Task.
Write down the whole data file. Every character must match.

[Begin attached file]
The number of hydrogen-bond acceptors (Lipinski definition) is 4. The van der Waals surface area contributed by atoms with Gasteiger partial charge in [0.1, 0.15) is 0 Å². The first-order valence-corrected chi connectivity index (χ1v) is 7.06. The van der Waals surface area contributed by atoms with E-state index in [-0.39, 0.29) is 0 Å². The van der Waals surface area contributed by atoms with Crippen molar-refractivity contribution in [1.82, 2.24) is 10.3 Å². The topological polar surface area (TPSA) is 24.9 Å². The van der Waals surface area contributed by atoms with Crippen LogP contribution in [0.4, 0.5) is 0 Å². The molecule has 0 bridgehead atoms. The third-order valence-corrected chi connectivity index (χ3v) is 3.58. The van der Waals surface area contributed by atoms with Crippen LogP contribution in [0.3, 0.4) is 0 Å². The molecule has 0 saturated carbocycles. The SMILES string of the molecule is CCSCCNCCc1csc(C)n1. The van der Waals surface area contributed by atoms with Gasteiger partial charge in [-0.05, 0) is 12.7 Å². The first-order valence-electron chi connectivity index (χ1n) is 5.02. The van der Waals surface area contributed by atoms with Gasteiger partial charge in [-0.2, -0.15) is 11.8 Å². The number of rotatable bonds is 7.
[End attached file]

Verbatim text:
The number of hydrogen-bond acceptors (Lipinski definition) is 4. The van der Waals surface area contributed by atoms with Gasteiger partial charge in [0.1, 0.15) is 0 Å². The first-order valence-corrected chi connectivity index (χ1v) is 7.06. The van der Waals surface area contributed by atoms with E-state index in [-0.39, 0.29) is 0 Å². The van der Waals surface area contributed by atoms with Crippen molar-refractivity contribution in [1.82, 2.24) is 10.3 Å². The topological polar surface area (TPSA) is 24.9 Å². The van der Waals surface area contributed by atoms with Crippen LogP contribution in [0.4, 0.5) is 0 Å². The molecule has 0 bridgehead atoms. The third-order valence-corrected chi connectivity index (χ3v) is 3.58. The van der Waals surface area contributed by atoms with Crippen LogP contribution in [0.3, 0.4) is 0 Å². The molecule has 0 saturated carbocycles. The SMILES string of the molecule is CCSCCNCCc1csc(C)n1. The van der Waals surface area contributed by atoms with Gasteiger partial charge in [-0.05, 0) is 12.7 Å². The first-order valence-electron chi connectivity index (χ1n) is 5.02. The van der Waals surface area contributed by atoms with Gasteiger partial charge in [-0.2, -0.15) is 11.8 Å². The number of rotatable bonds is 7.